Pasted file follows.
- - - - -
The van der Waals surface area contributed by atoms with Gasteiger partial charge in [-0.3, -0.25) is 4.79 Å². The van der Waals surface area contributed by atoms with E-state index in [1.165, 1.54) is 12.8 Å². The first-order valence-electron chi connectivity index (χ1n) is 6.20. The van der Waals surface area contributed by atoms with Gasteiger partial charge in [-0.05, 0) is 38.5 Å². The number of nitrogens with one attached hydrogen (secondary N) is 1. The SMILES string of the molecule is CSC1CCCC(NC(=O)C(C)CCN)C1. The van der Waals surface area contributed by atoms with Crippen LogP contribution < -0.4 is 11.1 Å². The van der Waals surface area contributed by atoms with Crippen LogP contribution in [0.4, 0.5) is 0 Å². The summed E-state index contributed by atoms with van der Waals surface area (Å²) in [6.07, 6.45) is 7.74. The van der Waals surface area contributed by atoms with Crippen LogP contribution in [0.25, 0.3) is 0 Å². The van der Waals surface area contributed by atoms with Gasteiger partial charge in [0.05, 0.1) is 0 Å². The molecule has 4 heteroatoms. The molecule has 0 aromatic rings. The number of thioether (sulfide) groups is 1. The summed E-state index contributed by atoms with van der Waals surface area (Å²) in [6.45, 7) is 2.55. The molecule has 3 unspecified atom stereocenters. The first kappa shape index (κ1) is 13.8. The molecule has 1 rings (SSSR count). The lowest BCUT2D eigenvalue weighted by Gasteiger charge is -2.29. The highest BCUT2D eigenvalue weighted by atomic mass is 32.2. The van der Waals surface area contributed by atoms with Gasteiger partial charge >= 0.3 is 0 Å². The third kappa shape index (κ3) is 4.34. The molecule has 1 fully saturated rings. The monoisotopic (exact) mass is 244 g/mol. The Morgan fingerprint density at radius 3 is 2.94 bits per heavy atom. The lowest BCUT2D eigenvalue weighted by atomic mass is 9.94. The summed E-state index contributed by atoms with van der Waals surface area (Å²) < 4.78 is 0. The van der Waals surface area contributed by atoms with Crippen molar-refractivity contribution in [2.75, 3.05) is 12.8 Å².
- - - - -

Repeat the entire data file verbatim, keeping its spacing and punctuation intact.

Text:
The van der Waals surface area contributed by atoms with Gasteiger partial charge in [-0.3, -0.25) is 4.79 Å². The van der Waals surface area contributed by atoms with E-state index in [1.165, 1.54) is 12.8 Å². The first-order valence-electron chi connectivity index (χ1n) is 6.20. The van der Waals surface area contributed by atoms with Gasteiger partial charge in [-0.05, 0) is 38.5 Å². The number of nitrogens with one attached hydrogen (secondary N) is 1. The SMILES string of the molecule is CSC1CCCC(NC(=O)C(C)CCN)C1. The van der Waals surface area contributed by atoms with Crippen LogP contribution < -0.4 is 11.1 Å². The van der Waals surface area contributed by atoms with Crippen LogP contribution in [0.4, 0.5) is 0 Å². The summed E-state index contributed by atoms with van der Waals surface area (Å²) in [6.07, 6.45) is 7.74. The van der Waals surface area contributed by atoms with Crippen LogP contribution in [0.25, 0.3) is 0 Å². The van der Waals surface area contributed by atoms with Gasteiger partial charge in [0.05, 0.1) is 0 Å². The molecule has 4 heteroatoms. The molecule has 0 aromatic rings. The number of thioether (sulfide) groups is 1. The summed E-state index contributed by atoms with van der Waals surface area (Å²) in [6.45, 7) is 2.55. The molecule has 3 unspecified atom stereocenters. The first kappa shape index (κ1) is 13.8. The molecule has 1 rings (SSSR count). The lowest BCUT2D eigenvalue weighted by Gasteiger charge is -2.29. The highest BCUT2D eigenvalue weighted by atomic mass is 32.2. The van der Waals surface area contributed by atoms with Gasteiger partial charge >= 0.3 is 0 Å². The third kappa shape index (κ3) is 4.34. The molecule has 1 fully saturated rings. The monoisotopic (exact) mass is 244 g/mol. The Morgan fingerprint density at radius 3 is 2.94 bits per heavy atom. The lowest BCUT2D eigenvalue weighted by atomic mass is 9.94. The summed E-state index contributed by atoms with van der Waals surface area (Å²) < 4.78 is 0. The van der Waals surface area contributed by atoms with Crippen molar-refractivity contribution in [2.75, 3.05) is 12.8 Å².